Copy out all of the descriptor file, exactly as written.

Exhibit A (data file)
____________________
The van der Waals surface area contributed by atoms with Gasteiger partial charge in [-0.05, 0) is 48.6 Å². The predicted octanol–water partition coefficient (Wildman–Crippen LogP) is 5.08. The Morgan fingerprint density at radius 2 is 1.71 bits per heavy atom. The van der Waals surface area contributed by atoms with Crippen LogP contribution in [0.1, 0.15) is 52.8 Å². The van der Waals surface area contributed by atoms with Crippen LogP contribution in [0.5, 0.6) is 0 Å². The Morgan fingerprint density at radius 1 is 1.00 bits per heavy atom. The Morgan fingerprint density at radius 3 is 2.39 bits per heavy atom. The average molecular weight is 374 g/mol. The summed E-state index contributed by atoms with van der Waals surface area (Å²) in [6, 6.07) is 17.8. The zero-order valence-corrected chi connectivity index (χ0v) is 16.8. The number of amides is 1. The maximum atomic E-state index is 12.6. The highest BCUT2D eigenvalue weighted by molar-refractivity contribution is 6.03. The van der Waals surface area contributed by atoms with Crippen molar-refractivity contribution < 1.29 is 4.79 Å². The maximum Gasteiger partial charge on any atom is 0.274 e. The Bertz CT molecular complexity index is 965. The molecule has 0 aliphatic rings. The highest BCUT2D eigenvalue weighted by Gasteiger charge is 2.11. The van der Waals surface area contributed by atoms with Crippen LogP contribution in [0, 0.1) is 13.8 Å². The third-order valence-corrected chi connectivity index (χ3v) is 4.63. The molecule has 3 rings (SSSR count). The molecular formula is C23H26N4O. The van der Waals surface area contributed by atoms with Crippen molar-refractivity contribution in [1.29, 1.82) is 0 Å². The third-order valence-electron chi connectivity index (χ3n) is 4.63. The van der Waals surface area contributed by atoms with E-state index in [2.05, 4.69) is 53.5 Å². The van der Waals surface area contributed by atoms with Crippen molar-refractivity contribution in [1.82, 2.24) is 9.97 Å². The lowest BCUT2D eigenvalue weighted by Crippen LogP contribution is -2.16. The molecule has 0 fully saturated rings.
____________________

The van der Waals surface area contributed by atoms with Gasteiger partial charge in [-0.05, 0) is 48.6 Å². The predicted octanol–water partition coefficient (Wildman–Crippen LogP) is 5.08. The Morgan fingerprint density at radius 2 is 1.71 bits per heavy atom. The van der Waals surface area contributed by atoms with Crippen LogP contribution in [0.1, 0.15) is 52.8 Å². The van der Waals surface area contributed by atoms with Crippen LogP contribution in [0.5, 0.6) is 0 Å². The Morgan fingerprint density at radius 1 is 1.00 bits per heavy atom. The Morgan fingerprint density at radius 3 is 2.39 bits per heavy atom. The average molecular weight is 374 g/mol. The summed E-state index contributed by atoms with van der Waals surface area (Å²) in [6, 6.07) is 17.8. The zero-order valence-corrected chi connectivity index (χ0v) is 16.8. The number of amides is 1. The maximum atomic E-state index is 12.6. The highest BCUT2D eigenvalue weighted by molar-refractivity contribution is 6.03. The van der Waals surface area contributed by atoms with Crippen molar-refractivity contribution < 1.29 is 4.79 Å². The maximum Gasteiger partial charge on any atom is 0.274 e. The Bertz CT molecular complexity index is 965. The molecule has 0 aliphatic rings. The highest BCUT2D eigenvalue weighted by Gasteiger charge is 2.11. The van der Waals surface area contributed by atoms with Crippen LogP contribution in [0, 0.1) is 13.8 Å². The third-order valence-corrected chi connectivity index (χ3v) is 4.63. The molecule has 3 rings (SSSR count). The molecular formula is C23H26N4O. The van der Waals surface area contributed by atoms with Crippen molar-refractivity contribution in [1.29, 1.82) is 0 Å². The third-order valence-electron chi connectivity index (χ3n) is 4.63. The van der Waals surface area contributed by atoms with E-state index in [2.05, 4.69) is 53.5 Å². The van der Waals surface area contributed by atoms with Crippen molar-refractivity contribution in [1.82, 2.24) is 9.97 Å². The lowest BCUT2D eigenvalue weighted by Crippen LogP contribution is -2.16. The molecule has 0 fully saturated rings.